Goldman Sachs thriving as Trump era set to begin

Trump fills top spots with Goldman Sachs employees
Trump fills top spots with Goldman Sachs employees

Things may be changing in the nation's capital, but it's still business as usual for Goldman Sachs, the so-called Vampire Squid of Wall Street. Goldman reported earnings and revenues for the fourth quarter that easily topped Wall Street's forecasts.

Goldman Sachs (GS), like many other big banks, enjoyed a pop in bond trading following the election of Donald Trump. Investors have bet that interest rates will rise thanks to Trump's plans to potentially spend $1 trillion on infrastructure to boost the economy.

Trading revenue for bonds, currencies and commodities soared nearly 80% from a year ago, helping Goldman Sachs to post overall revenue of $8.2 billion and a profit of nearly $2.4 billion.

But investors will be interested to see whether Goldman continues to thrive under Trump. The President-elect claimed during the campaign that Goldman had "total control" over his opponent Hillary Clinton.

And the investment bank's CEO Lloyd Blankfein said at an event hosted by The Wall Street Journal in September that the thought of Trump having his "finger on the button blows my mind" -- an apparent reference to a president's ability to launch nuclear weapons.

Blankfein did not mention Trump or the changing political landscape in the company's earnings report on Wednesday, however.

Related: Goldman Sachs accounts for nearly a quarter of Dow's post-election surge

He merely said that he was pleased the bank did well in the fourth quarter "after a challenging first half" and that the "environment improved" later in the year.

So investors will be looking for Blankfein to elaborate on just how much has changed since Trump's win.

Blankfein, who is attending the World Economic Forum in Davos, was not on the company's conference call with investors Wednesday morning though.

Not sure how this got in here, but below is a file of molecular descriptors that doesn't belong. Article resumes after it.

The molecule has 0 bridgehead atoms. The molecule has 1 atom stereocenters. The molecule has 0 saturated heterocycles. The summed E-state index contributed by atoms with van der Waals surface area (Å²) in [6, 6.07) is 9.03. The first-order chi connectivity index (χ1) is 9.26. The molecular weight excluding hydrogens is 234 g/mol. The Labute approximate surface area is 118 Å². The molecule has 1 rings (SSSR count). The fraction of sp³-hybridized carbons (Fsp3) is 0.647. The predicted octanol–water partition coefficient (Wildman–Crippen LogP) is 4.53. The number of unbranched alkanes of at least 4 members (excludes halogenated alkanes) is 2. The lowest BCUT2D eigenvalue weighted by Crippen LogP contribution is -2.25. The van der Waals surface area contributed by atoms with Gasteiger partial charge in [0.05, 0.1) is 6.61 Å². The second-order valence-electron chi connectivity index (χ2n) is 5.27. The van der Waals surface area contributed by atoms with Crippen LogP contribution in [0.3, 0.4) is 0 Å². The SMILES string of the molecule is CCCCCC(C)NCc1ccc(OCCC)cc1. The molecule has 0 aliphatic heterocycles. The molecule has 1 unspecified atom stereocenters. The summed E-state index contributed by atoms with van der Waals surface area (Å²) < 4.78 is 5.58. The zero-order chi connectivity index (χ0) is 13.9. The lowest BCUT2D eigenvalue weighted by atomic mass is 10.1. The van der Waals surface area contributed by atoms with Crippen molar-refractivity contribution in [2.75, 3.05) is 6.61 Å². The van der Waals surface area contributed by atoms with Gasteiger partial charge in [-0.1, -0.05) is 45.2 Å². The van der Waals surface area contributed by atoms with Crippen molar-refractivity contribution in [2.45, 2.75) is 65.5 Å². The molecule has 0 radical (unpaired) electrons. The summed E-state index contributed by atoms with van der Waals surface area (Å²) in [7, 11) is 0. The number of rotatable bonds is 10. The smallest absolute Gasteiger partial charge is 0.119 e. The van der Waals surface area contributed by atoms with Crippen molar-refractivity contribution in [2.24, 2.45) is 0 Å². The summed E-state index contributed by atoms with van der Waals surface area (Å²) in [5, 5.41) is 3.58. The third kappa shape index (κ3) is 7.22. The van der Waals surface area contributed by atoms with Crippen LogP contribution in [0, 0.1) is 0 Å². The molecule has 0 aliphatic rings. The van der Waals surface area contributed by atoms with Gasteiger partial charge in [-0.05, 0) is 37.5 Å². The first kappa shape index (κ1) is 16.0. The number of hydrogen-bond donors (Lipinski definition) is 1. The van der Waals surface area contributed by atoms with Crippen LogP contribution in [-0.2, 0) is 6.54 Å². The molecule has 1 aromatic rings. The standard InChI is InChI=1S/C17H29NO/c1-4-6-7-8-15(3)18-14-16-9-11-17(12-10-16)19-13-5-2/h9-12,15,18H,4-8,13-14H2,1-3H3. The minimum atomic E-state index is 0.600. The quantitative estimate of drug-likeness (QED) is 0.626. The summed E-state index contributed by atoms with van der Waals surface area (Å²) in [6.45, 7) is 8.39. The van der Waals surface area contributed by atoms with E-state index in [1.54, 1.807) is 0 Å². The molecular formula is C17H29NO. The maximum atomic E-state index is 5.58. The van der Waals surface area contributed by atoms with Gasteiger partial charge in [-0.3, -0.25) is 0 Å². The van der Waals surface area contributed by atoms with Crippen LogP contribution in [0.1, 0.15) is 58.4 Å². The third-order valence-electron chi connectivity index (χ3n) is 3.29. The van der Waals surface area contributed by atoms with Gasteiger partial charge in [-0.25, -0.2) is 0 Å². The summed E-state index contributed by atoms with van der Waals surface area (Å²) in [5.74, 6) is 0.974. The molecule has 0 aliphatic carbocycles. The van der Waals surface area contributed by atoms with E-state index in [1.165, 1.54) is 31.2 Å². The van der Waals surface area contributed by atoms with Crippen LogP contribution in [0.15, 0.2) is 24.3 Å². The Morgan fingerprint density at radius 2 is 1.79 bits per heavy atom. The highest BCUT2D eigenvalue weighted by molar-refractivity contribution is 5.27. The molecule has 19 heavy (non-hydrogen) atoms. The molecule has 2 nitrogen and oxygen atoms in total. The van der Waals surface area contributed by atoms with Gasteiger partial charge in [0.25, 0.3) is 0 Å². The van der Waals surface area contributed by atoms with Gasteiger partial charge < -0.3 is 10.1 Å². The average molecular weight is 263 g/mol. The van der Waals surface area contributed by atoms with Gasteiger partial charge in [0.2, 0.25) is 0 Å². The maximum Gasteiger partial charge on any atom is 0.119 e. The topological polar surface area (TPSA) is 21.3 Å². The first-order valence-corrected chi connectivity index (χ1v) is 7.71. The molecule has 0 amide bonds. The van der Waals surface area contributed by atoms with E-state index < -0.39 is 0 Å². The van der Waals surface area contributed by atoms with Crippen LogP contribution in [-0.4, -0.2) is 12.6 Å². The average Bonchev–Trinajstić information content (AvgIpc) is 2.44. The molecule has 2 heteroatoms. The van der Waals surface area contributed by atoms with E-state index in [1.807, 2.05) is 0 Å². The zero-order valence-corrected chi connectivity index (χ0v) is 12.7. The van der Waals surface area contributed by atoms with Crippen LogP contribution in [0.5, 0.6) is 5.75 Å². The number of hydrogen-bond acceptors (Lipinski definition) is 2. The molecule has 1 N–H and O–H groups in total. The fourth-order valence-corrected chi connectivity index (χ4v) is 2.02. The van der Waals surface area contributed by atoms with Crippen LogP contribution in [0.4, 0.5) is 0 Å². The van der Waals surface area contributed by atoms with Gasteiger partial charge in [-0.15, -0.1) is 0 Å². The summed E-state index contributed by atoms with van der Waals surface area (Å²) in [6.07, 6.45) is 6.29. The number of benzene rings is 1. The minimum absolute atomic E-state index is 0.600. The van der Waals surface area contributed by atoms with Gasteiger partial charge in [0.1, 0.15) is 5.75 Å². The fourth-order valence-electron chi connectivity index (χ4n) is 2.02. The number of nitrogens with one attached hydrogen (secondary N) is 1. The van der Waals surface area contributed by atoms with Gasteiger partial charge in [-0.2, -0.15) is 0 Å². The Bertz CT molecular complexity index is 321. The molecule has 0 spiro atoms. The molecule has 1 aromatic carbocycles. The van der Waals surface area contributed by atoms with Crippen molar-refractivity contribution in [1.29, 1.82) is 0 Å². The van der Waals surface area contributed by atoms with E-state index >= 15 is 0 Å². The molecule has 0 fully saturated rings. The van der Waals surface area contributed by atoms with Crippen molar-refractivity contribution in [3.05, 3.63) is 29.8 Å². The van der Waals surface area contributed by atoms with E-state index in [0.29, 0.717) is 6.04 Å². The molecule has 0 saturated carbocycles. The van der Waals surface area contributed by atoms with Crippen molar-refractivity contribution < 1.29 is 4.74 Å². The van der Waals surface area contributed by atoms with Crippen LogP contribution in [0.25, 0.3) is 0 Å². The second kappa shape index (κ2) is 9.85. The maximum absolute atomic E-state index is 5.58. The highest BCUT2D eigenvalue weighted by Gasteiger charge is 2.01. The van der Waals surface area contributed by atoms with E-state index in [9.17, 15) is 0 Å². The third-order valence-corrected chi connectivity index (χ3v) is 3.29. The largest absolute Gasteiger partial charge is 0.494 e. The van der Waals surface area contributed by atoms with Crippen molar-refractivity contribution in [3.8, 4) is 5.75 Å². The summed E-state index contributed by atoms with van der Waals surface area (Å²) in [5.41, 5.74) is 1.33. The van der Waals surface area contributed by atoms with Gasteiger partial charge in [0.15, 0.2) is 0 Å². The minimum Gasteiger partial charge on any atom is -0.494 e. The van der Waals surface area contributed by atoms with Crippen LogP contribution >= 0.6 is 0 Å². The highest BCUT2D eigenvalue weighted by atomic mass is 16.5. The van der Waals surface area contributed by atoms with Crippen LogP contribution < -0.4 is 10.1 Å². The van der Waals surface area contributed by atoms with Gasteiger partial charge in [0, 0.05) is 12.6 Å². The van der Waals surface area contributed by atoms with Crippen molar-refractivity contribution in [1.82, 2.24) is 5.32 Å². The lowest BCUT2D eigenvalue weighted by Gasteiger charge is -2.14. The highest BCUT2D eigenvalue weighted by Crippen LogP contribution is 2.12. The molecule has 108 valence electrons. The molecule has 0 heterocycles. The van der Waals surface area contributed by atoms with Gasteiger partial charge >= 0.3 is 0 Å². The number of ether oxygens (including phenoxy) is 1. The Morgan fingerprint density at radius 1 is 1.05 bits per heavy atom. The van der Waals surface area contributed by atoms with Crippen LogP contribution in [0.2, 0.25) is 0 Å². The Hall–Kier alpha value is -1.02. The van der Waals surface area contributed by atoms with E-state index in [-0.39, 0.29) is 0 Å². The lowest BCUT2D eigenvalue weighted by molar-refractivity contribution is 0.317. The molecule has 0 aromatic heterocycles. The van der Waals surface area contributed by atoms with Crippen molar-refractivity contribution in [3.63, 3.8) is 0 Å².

New Goldman Sachs president and co-COO Harvey Schwartz led the call, with deputy CFO Martin Chavez also participating.

Two of Blankfein's competitors, JPMorgan Chase (JPM) CEO Jamie Dimon and Bank of America (BAC) CEO Brian Moynihan, were more vocal in recent earnings conference calls with investors about how sentiment has seemed to change for the better on Wall Street and with consumers after Trump's win.

It's also worth noting that, despite Trump's attacks on Goldman Sachs during the campaign, he has started to stack his administration with alumni of the powerful bank.

Treasury Secretary nominee Steven Mnuchin and chief strategist Steve Bannon both worked at Goldman.

Related: Gary Cohn leaving Goldman Sachs to become Trump's top economic adviser

And Gary Cohn, formerly Goldman's chief operating officer and a person widely thought to be a potential successor to Blankfein, has left Goldman to become Trump's chair of the White House National Economic Council.

Schwartz said the firm will miss Cohn and was proud of both him and the fact that Goldman Sachs has a long tradition of executives serving key roles in Washington.

With that in mind, the perception that Goldman Sachs, which also had executives serve in the George W. Bush and Obama administrations, is Government Sachs -- a company with an inordinate amount of influence in Washington -- may not change much under Trump.

One analyst, Glenn Schorr of Evercore, even joked on the Goldman Sachs conference call that maybe some of the bank's former employees will tweet more to help increase trading activity.

The expectation that Trump will be pro-Wall Street is also a reason why shares of Goldman Sachs, along with rivals JPMorgan Chase, Bank of America, Morgan Stanley (MS) and Citigroup (C), have soared since the election. Even scandal ridden Wells Fargo (WFC) has surged.

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